[cryptography] Tigerspike claims world first with Karacell for mobile security
Russell Leidich
pkejjy at gmail.com
Thu Dec 27 09:22:44 EST 2012
Yes, you can work backward from a known xor mask (due to a known plaintext)
to the master key. You just have to solve the Subset Sum problem several
times, serially:
https://en.wikipedia.org/wiki/Subset_sum
In particular as applies to Karacell, the Horowitz and Sahni approach
(essentially, meet-in-the-middle, and big-O analyzed toward the end of our
paper) would appear to be the fastest of the choices presented in the above
article. What you're looking for is the particular rotations of the
Karacell Table which were xored (Karacell 1) or added (Karacell 3 ...soon)
together to produce the "sum", which is then used as a xor mask for
encryption. Subset Sum is NP-complete, but don't let that stop you. Perhaps
there's a way to use the tumblers for block N to learn something about the
tumblers for block N+1. The tumblers for block N+1 are generated, in fact,
from the tumblers from block N, using the same Subset Sum process
(essentially, from continuing beyond the point where the xor mask is
issued, into opaque territory which is not used for encryption). (In
Karacell 3, tumblers will be generated from a known-limit-cycle chaotic
oscillator with no meaningful bit lane bias. But nevermind. Attacks on
Karacell 1 are equally welcome here.) Either way, you need to use the xor
masks (assuming 100% known plaintext) to help you find the tumblers used to
encrypt block N, then work this all the way to block 0's tumblers, and from
there to the master key. (Block N here is the earliest block for which you
know a "useful" amount of the xor mask.)
Alternatively, you can generate 10^27 (Karacell 1 with 128-bit key) or
something over 10^50 (Karacell 3) xor masks, give or take. (Obviously if
the key is easier to crack via Horowitz and Sahni than generating so many
xor masks, then you would do that instead.) One of them will probably be
identical to the one that you're trying to crack, and know only part of.
When you see a fragment of a generated mask which matches a fragment that
you know in the mask you're trying to crack, you can try using the
generated mask and see if it works, thereby revealing the rest of the
packet. If it does, then you've compromised a packet (congrats!) but still
know nothing about the master key. By the way, there are many different
limit cycles in Karacell. So all this assumes that you happen to be on the
same limit cycle as the person who encrypted the file. That's actually very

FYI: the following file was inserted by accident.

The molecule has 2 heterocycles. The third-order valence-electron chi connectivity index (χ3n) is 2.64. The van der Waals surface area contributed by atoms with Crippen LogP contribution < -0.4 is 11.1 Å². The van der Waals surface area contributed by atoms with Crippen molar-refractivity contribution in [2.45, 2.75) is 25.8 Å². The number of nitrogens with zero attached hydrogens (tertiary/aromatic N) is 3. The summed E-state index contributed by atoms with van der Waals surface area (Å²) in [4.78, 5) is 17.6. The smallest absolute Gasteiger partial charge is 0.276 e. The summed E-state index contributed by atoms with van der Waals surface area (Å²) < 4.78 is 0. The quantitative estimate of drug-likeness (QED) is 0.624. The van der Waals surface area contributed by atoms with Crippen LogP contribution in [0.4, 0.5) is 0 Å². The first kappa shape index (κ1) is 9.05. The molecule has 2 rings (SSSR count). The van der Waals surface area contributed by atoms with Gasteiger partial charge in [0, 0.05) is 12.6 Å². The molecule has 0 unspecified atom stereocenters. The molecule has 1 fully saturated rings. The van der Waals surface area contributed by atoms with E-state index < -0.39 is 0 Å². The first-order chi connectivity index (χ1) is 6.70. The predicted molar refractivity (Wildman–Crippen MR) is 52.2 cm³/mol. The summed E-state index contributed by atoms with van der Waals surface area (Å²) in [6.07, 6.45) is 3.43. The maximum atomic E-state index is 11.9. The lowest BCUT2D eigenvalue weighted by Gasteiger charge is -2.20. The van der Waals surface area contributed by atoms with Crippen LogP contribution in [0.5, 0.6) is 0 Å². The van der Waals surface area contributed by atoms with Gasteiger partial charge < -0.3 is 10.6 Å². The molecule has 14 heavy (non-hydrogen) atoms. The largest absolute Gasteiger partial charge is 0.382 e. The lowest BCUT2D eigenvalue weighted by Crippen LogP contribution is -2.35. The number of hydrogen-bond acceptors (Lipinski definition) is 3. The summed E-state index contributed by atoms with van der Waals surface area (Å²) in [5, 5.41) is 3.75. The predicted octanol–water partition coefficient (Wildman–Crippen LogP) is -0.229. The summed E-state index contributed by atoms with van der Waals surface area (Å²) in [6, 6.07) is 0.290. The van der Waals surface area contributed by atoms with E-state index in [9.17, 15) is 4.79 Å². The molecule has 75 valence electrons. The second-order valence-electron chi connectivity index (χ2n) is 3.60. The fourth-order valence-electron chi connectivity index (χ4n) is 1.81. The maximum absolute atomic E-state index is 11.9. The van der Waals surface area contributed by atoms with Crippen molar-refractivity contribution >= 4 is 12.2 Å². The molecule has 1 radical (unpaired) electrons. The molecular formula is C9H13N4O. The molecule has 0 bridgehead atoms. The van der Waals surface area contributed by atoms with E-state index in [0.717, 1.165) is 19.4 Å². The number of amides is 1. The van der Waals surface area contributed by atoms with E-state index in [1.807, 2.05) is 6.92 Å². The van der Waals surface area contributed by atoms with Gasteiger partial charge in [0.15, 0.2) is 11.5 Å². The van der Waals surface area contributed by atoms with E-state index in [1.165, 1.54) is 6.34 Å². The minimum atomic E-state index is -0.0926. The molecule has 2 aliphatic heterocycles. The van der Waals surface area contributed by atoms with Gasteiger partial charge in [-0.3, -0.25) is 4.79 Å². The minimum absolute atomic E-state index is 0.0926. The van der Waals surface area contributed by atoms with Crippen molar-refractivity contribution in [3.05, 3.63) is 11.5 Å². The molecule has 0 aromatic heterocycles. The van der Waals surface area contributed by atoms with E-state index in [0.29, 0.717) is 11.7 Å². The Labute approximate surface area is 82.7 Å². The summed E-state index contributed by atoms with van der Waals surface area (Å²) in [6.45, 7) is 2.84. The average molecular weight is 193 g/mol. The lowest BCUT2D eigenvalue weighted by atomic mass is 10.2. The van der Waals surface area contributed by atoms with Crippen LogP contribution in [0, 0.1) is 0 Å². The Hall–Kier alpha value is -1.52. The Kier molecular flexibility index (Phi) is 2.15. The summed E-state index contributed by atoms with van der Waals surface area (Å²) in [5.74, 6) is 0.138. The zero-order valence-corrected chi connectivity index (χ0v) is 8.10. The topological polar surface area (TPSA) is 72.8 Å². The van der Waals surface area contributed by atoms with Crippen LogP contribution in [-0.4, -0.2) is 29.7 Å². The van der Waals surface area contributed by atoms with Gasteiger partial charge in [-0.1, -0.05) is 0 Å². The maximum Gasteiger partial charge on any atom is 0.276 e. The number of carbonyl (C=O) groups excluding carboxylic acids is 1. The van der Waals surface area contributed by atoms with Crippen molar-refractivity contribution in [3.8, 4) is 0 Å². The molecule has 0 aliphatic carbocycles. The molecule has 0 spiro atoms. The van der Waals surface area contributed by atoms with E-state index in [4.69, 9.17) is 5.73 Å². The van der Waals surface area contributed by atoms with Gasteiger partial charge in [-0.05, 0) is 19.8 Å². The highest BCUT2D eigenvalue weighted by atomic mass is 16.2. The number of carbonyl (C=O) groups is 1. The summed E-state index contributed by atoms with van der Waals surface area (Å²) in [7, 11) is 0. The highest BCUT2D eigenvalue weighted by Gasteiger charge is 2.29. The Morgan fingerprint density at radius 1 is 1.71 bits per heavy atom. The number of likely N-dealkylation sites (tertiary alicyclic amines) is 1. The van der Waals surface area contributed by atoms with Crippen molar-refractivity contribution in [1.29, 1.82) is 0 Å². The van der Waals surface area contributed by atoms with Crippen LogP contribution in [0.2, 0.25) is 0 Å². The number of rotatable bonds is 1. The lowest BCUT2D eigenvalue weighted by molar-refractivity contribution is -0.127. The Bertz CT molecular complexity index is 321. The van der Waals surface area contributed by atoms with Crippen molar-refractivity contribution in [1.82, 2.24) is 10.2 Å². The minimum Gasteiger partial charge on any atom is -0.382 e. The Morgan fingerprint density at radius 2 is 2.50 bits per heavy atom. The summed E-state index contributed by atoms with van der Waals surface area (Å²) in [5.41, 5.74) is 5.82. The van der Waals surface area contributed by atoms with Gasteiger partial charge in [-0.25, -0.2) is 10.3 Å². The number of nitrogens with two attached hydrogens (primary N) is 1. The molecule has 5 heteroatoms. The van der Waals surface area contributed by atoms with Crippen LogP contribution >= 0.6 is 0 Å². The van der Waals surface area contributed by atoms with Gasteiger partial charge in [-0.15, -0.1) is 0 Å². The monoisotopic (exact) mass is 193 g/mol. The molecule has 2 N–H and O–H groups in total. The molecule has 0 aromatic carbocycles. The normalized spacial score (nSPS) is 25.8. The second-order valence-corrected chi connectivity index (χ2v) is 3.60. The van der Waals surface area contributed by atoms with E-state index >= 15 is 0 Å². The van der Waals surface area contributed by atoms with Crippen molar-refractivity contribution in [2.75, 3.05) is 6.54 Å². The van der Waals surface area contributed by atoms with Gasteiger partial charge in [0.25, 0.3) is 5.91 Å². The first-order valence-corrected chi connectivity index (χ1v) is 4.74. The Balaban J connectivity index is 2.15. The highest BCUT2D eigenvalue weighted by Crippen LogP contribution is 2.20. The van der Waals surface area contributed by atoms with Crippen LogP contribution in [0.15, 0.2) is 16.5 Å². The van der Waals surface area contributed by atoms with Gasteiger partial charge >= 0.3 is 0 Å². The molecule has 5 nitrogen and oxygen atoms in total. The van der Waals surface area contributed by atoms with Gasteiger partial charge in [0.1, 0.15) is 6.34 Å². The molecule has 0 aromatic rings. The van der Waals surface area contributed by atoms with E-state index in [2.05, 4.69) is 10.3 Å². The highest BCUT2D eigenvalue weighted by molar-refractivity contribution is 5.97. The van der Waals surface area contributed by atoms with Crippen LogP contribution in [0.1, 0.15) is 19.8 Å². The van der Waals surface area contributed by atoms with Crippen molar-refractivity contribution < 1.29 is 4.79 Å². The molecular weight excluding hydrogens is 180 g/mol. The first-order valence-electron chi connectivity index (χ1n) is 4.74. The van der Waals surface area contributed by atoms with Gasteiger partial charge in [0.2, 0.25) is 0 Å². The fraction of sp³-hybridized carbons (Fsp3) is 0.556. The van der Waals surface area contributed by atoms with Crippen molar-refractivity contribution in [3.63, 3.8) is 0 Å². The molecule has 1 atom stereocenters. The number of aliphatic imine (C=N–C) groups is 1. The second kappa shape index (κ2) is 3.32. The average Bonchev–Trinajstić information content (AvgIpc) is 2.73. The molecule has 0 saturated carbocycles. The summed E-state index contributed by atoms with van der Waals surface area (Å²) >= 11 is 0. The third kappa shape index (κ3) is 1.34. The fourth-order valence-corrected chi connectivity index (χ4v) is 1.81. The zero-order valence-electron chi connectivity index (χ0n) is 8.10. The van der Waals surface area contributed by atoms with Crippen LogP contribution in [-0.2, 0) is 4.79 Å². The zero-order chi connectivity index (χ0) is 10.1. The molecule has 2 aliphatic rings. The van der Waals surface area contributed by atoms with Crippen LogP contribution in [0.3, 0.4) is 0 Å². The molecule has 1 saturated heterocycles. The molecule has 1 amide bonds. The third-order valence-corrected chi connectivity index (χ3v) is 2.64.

improbable because you don't know the master key and probably didn't happen
to guess another key which happens to live on the same limit cycle. But we
didn't bother to compute exactly _how_ improbable (something less than the
estimated 1 in 10^27, on average), because we decided to change to a proven
oscillator in order to moot the whole discussion of limit cycles.
If anyone can crack Karacell without Subset Sum then they're a hero, to say
nothing of how cool it would be if one could show Subset Sum to be a
polynomial time problem. I look forward to the cracking competition...
Please note, Subset Sum is related to various knapsack problems. Some
knapsack problems are linear time. Subset Sum, however, does not appear to
be. So there's no need to knee jerk into "xor = weak" or "knapsack =
cracked". Not that anyone did that. Just for the lurkers.
By the way, regarding malicious hash compensation, I said "You can only
cut-and-paste through a xor mask if you know what the mask is." This is
nonsense (not enough coffee today, sorry). What I was trying to say is best
expressed mathematically:
1. We have (M xor H0) at the end of the file, where M is some xor mask
generated for the sake of encryption, and H0 is the LMD6 hash of the
original file.
2. You want to change this to (M xor H1), in order to compensate for your
malicious changes. So you just need to know (H0 xor H1).
3. You know neither H0 (because it's encrypted) nor H1 (because you don't
know what seeds to feed into LMD6 hash, which depend on the master key).
Now what?
Russell Leidich
On Thu, Dec 27, 2012 at 1:26 PM, Ben Laurie <ben at links.org> wrote:
> On Wed, Dec 26, 2012 at 9:38 PM, Jon Callas <jon at callas.org> wrote:
> > -----BEGIN PGP SIGNED MESSAGE-----
> > Hash: SHA1
> >
> > I took a look at it. Amusing. I didn't spend a lot of time on it.
> Probably not more than twice what it took me to write this.
> >
> > It has an obvious problem with known plaintext. You can work backward
> from known plaintext to get a piece of their "tumbler" and since the
> tumbler is just a big bitstring, work from there to pull out the whole
> thing.
>
> It is not self-evident how you might go about this, and, indeed, their
> own analysis rests on the difficulty of doing it, so "since the
> tumbler is just a big bitstring, work from there to pull out the whole
> thing" hardly cuts it as a viable attack.
>
> Much as I am inclined to suspect this scheme doesn't work, you've shed
> no more light that their own paper does.
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